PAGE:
Liar, Liar

I admit it — as a kid growing up in Northwestern Indiana, I rooted for Notre Dame.

The mantra Brian Kelly lives his life by

I remember the debacle that was the football program under Gerry Faust, and the rebirth it had under Lou Holtz.  Even as I moved away from my home in the Midwest, I still found myself pulling for Notre Dame on Saturdays, even as the football program began to struggle mightily to beat opponents that, once upon a time, couldn’t have stayed within three touchdowns of the Fighting Irish.  I cringed as Notre Dame was continuously crushed by powerhouses like USC, and embarrassed with home losses to Connecticut and the Naval Academy.  I secretly hoped that the program would send the arrogant Charlie Weis packing and find someone to bring the program back to the prominence it once had.

And now, apparently, the search for a new head coach has ended, with the imminent arrival of Cincinnati head coach Brian Kelly as the newest head coach for the Irish.

And I hope the Irish lose every game he coaches.

Spare me the explanation that the move needed to be made now, in order to keep the Irish competitive when it comes to recruiting.  Spare me also the whole “college football is a business” and “he’s only doing this because it makes sense for his career” and the “it’s his dream job” bullshit.

All that being said, Brian Kelly is a liar — a liar who lied to the young men he coached at Cincinnati when he told them before the team’s final game against Pittsburgh that he wasn’t leaving them, that he was happy at Cincinnati and that there would be where he’d stay.  He is a liar who sounded off to people in Cincinnati that he wanted to build a program there, and that he wasn’t at the university to use it as a stepping stone to a “better” job.   Apparently, he’s also an asshole, as he waited until the end of the team’s banquet — three hours after the news was already broken nationwide — to tell his players that he was leaving his team high and dry before the biggest game in the school’s history to take another job, leaving many of his players upset and unhappy.

“I don’t like it,” said Mardy Gilyard, the Cincinnati receiver who was the Big East’s top receiver and kick returner in 2009.  “I feel there was a little lying in the thing. I feel like he’d known this the whole time  … I kind of had a gut feeling he was going to stay just because he told me he was going to be here.”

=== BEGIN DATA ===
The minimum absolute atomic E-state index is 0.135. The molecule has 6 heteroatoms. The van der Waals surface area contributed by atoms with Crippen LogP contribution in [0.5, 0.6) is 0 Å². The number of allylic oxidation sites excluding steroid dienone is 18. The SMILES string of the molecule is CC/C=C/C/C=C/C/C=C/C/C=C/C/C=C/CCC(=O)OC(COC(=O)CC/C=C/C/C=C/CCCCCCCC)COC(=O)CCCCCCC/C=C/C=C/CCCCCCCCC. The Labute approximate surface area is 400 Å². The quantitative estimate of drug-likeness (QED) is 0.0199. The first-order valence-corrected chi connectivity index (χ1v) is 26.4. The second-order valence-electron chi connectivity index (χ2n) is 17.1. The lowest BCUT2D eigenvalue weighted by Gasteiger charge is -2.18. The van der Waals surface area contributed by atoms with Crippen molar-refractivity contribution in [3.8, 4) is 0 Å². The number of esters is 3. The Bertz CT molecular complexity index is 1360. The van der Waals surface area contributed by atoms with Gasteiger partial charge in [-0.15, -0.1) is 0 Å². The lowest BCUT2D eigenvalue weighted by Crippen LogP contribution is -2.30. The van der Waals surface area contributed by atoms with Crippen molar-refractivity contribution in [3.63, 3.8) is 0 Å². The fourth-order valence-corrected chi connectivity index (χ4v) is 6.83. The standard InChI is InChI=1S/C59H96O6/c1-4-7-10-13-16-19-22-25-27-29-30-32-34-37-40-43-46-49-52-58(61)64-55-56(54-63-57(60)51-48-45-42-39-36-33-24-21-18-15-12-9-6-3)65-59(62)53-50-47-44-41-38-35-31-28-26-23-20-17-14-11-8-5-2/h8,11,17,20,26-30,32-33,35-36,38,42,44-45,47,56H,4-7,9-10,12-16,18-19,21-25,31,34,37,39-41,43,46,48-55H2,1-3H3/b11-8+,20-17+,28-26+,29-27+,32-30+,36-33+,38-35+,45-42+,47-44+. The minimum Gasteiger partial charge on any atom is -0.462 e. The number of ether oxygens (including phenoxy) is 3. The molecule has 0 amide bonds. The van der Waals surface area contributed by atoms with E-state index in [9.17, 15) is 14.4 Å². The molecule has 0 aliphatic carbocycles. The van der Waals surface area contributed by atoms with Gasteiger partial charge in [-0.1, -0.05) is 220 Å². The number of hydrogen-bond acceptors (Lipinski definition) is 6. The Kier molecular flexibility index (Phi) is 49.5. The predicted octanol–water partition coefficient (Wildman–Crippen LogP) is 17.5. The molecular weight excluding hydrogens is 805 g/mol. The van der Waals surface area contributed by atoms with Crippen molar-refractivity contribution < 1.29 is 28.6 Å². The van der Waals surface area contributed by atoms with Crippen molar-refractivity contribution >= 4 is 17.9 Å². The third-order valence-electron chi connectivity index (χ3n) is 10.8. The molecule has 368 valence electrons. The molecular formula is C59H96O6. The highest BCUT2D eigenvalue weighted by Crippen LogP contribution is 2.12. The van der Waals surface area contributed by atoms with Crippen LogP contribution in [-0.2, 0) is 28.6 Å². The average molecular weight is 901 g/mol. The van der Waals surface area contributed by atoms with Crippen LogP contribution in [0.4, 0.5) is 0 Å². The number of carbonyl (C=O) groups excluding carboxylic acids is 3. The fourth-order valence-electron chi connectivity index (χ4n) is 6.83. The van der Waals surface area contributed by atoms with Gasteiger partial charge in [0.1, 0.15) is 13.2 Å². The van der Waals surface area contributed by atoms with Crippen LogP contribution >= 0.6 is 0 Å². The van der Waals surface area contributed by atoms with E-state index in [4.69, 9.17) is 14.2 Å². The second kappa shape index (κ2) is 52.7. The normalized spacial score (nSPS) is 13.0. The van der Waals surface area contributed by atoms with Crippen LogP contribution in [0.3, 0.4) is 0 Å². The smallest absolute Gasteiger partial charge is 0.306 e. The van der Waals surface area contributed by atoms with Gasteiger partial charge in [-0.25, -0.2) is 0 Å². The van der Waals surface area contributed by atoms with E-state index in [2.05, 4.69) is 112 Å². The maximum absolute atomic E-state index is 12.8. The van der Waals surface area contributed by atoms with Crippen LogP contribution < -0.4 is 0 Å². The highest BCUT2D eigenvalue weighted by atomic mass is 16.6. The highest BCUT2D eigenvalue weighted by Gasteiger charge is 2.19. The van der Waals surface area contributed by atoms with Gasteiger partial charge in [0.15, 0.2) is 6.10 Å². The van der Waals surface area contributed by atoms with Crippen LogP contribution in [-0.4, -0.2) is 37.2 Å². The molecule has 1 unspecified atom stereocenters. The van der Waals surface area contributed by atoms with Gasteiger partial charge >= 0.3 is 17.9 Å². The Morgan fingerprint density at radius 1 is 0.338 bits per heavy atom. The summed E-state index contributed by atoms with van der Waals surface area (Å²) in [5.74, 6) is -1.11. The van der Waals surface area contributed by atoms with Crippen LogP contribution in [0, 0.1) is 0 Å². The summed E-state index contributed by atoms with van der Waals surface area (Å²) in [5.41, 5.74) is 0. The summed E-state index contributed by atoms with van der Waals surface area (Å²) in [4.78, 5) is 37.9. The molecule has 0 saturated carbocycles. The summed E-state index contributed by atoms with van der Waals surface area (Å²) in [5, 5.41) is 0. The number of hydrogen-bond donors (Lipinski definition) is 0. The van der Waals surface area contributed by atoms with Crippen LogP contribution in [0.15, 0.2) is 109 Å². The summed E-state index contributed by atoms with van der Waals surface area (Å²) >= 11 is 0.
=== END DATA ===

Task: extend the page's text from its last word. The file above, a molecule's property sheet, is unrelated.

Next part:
But as is often the case with college football head coaches, you can tell they’re lying when their lips are moving.  Gilyard’s tough life-lesson that he and the rest of his teammates learned today is that money and a self-serving agenda will sadly, always take precedence over the the truth.  If he taught his players nothing else, Kelly managed to show by example how not to carry yourself with professionalism and class by lying to the faces of the young men who put their ultimate trust in him.  Unfortunately, they did — only to be rewarded with a slap in their face by Kelly.

There was a time when Notre Dame held themselves to standards higher than other universities — but that time is as long gone as their presence on the national scene as a football power.  There was a time when a selfish liar like Kelly wouldn’t have been even employed by the university — see the George O’Leary scandal as an example — but those times are obviously gone.  It’s enough to make me hope that Notre Dame continues its losing ways, that Kelly is drummed out of South Bend like his predecessors, and that those  left at Cincinnati hold their heads up high and remember that, in a sense, they are the ones who deserve to be where they are — playing in a major bowl against a top-flight opponent.  Not only does Kelly not deserve to share in that incredible experience now, but if there’s any justice, he’ll never get the chance again.

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